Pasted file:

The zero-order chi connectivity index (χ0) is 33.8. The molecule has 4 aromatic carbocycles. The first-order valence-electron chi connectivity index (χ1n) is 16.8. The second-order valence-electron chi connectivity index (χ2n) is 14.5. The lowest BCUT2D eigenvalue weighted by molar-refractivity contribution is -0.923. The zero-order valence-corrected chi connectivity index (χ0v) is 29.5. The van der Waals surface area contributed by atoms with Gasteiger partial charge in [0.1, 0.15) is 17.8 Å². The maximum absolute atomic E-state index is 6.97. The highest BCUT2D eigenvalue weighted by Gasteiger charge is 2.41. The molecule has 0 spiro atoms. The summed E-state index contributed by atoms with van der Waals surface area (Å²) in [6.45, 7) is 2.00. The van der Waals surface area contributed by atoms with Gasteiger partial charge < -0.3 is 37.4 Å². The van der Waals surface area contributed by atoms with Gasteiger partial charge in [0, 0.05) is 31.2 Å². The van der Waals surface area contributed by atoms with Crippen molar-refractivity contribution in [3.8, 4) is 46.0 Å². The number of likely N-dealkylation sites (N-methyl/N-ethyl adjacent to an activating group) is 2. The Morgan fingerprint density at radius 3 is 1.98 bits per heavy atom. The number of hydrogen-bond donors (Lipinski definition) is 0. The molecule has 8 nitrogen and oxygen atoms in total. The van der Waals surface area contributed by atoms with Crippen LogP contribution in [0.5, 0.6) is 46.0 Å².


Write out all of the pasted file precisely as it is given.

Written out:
The zero-order chi connectivity index (χ0) is 33.8. The molecule has 4 aromatic carbocycles. The first-order valence-electron chi connectivity index (χ1n) is 16.8. The second-order valence-electron chi connectivity index (χ2n) is 14.5. The lowest BCUT2D eigenvalue weighted by molar-refractivity contribution is -0.923. The zero-order valence-corrected chi connectivity index (χ0v) is 29.5. The van der Waals surface area contributed by atoms with Gasteiger partial charge in [0.1, 0.15) is 17.8 Å². The maximum absolute atomic E-state index is 6.97. The highest BCUT2D eigenvalue weighted by Gasteiger charge is 2.41. The molecule has 0 spiro atoms. The summed E-state index contributed by atoms with van der Waals surface area (Å²) in [6.45, 7) is 2.00. The van der Waals surface area contributed by atoms with Gasteiger partial charge < -0.3 is 37.4 Å². The van der Waals surface area contributed by atoms with Gasteiger partial charge in [0, 0.05) is 31.2 Å². The van der Waals surface area contributed by atoms with Crippen molar-refractivity contribution in [3.8, 4) is 46.0 Å². The number of likely N-dealkylation sites (N-methyl/N-ethyl adjacent to an activating group) is 2. The Morgan fingerprint density at radius 3 is 1.98 bits per heavy atom. The number of hydrogen-bond donors (Lipinski definition) is 0. The molecule has 8 nitrogen and oxygen atoms in total. The van der Waals surface area contributed by atoms with Crippen LogP contribution in [0.5, 0.6) is 46.0 Å².